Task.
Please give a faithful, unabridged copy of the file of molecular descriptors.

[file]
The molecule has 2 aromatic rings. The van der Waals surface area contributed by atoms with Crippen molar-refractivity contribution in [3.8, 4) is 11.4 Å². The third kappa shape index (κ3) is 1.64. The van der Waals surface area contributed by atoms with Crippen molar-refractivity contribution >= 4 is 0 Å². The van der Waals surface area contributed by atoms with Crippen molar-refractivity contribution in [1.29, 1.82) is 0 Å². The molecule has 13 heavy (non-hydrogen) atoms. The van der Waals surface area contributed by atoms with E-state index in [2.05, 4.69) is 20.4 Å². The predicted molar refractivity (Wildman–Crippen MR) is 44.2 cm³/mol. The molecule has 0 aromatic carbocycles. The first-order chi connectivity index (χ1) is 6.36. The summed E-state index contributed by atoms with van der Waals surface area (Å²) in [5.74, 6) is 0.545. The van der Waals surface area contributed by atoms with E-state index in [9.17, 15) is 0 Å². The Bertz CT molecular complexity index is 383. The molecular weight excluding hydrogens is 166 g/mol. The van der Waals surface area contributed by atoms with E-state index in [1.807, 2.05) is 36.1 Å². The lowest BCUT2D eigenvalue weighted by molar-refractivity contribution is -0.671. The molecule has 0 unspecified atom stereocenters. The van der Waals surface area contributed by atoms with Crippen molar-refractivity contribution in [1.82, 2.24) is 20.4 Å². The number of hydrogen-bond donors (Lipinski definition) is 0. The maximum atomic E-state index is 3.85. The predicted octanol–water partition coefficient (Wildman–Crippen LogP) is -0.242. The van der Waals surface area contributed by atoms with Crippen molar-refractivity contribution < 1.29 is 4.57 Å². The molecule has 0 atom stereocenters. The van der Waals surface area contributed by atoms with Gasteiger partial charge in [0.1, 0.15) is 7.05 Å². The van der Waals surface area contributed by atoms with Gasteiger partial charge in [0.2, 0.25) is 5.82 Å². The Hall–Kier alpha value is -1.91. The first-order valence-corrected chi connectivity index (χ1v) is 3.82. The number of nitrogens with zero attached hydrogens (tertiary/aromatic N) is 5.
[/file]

The molecule has 2 aromatic rings. The van der Waals surface area contributed by atoms with Crippen molar-refractivity contribution in [3.8, 4) is 11.4 Å². The third kappa shape index (κ3) is 1.64. The van der Waals surface area contributed by atoms with Crippen molar-refractivity contribution >= 4 is 0 Å². The van der Waals surface area contributed by atoms with Crippen molar-refractivity contribution in [1.29, 1.82) is 0 Å². The molecule has 13 heavy (non-hydrogen) atoms. The van der Waals surface area contributed by atoms with E-state index in [2.05, 4.69) is 20.4 Å². The predicted molar refractivity (Wildman–Crippen MR) is 44.2 cm³/mol. The molecule has 0 aromatic carbocycles. The first-order chi connectivity index (χ1) is 6.36. The summed E-state index contributed by atoms with van der Waals surface area (Å²) in [5.74, 6) is 0.545. The van der Waals surface area contributed by atoms with E-state index in [9.17, 15) is 0 Å². The Bertz CT molecular complexity index is 383. The molecular weight excluding hydrogens is 166 g/mol. The van der Waals surface area contributed by atoms with E-state index in [1.807, 2.05) is 36.1 Å². The lowest BCUT2D eigenvalue weighted by molar-refractivity contribution is -0.671. The molecule has 0 unspecified atom stereocenters. The van der Waals surface area contributed by atoms with Crippen molar-refractivity contribution in [1.82, 2.24) is 20.4 Å². The number of hydrogen-bond donors (Lipinski definition) is 0. The maximum atomic E-state index is 3.85. The predicted octanol–water partition coefficient (Wildman–Crippen LogP) is -0.242. The van der Waals surface area contributed by atoms with Crippen molar-refractivity contribution < 1.29 is 4.57 Å². The molecule has 0 atom stereocenters. The van der Waals surface area contributed by atoms with Gasteiger partial charge in [0.1, 0.15) is 7.05 Å². The van der Waals surface area contributed by atoms with Gasteiger partial charge in [0.2, 0.25) is 5.82 Å². The Hall–Kier alpha value is -1.91. The first-order valence-corrected chi connectivity index (χ1v) is 3.82. The number of nitrogens with zero attached hydrogens (tertiary/aromatic N) is 5.